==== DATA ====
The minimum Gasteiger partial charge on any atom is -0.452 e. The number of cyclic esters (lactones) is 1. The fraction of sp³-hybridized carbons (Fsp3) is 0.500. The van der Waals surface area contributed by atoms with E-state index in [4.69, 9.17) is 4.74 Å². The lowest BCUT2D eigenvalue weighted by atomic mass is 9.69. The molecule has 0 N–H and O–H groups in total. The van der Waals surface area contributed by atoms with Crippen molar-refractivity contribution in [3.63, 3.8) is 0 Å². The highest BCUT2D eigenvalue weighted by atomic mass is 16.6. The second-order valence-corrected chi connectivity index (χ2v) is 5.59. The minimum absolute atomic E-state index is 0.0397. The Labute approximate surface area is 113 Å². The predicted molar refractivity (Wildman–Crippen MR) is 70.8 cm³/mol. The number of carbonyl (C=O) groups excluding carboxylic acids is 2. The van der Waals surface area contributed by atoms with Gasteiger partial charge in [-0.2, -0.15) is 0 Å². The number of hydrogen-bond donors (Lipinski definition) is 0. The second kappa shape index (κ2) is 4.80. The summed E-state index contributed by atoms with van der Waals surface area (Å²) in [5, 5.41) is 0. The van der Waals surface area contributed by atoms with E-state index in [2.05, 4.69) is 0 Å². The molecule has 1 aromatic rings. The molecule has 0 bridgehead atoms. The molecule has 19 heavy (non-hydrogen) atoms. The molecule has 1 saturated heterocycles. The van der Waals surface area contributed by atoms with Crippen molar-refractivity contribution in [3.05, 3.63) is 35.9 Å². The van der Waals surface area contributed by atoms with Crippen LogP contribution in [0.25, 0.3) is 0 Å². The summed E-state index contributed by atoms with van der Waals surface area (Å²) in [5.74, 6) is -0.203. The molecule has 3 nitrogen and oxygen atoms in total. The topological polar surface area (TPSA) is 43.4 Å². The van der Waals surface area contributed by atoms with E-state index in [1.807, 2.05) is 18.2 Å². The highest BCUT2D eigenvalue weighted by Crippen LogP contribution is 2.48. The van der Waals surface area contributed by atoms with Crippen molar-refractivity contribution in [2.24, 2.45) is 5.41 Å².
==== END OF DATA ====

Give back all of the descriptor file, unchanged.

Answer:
The minimum Gasteiger partial charge on any atom is -0.452 e. The number of cyclic esters (lactones) is 1. The fraction of sp³-hybridized carbons (Fsp3) is 0.500. The van der Waals surface area contributed by atoms with E-state index in [4.69, 9.17) is 4.74 Å². The lowest BCUT2D eigenvalue weighted by atomic mass is 9.69. The molecule has 0 N–H and O–H groups in total. The van der Waals surface area contributed by atoms with Crippen molar-refractivity contribution in [3.63, 3.8) is 0 Å². The highest BCUT2D eigenvalue weighted by atomic mass is 16.6. The second-order valence-corrected chi connectivity index (χ2v) is 5.59. The minimum absolute atomic E-state index is 0.0397. The Labute approximate surface area is 113 Å². The predicted molar refractivity (Wildman–Crippen MR) is 70.8 cm³/mol. The number of carbonyl (C=O) groups excluding carboxylic acids is 2. The van der Waals surface area contributed by atoms with Gasteiger partial charge in [-0.2, -0.15) is 0 Å². The number of hydrogen-bond donors (Lipinski definition) is 0. The second kappa shape index (κ2) is 4.80. The summed E-state index contributed by atoms with van der Waals surface area (Å²) in [5, 5.41) is 0. The van der Waals surface area contributed by atoms with E-state index in [2.05, 4.69) is 0 Å². The molecule has 1 aromatic rings. The molecule has 0 bridgehead atoms. The molecule has 19 heavy (non-hydrogen) atoms. The molecule has 1 saturated heterocycles. The van der Waals surface area contributed by atoms with Crippen molar-refractivity contribution in [3.05, 3.63) is 35.9 Å². The van der Waals surface area contributed by atoms with Crippen LogP contribution in [0.25, 0.3) is 0 Å². The summed E-state index contributed by atoms with van der Waals surface area (Å²) in [5.74, 6) is -0.203. The molecule has 3 nitrogen and oxygen atoms in total. The topological polar surface area (TPSA) is 43.4 Å². The van der Waals surface area contributed by atoms with E-state index in [1.807, 2.05) is 18.2 Å². The highest BCUT2D eigenvalue weighted by Crippen LogP contribution is 2.48. The van der Waals surface area contributed by atoms with Crippen molar-refractivity contribution in [2.24, 2.45) is 5.41 Å².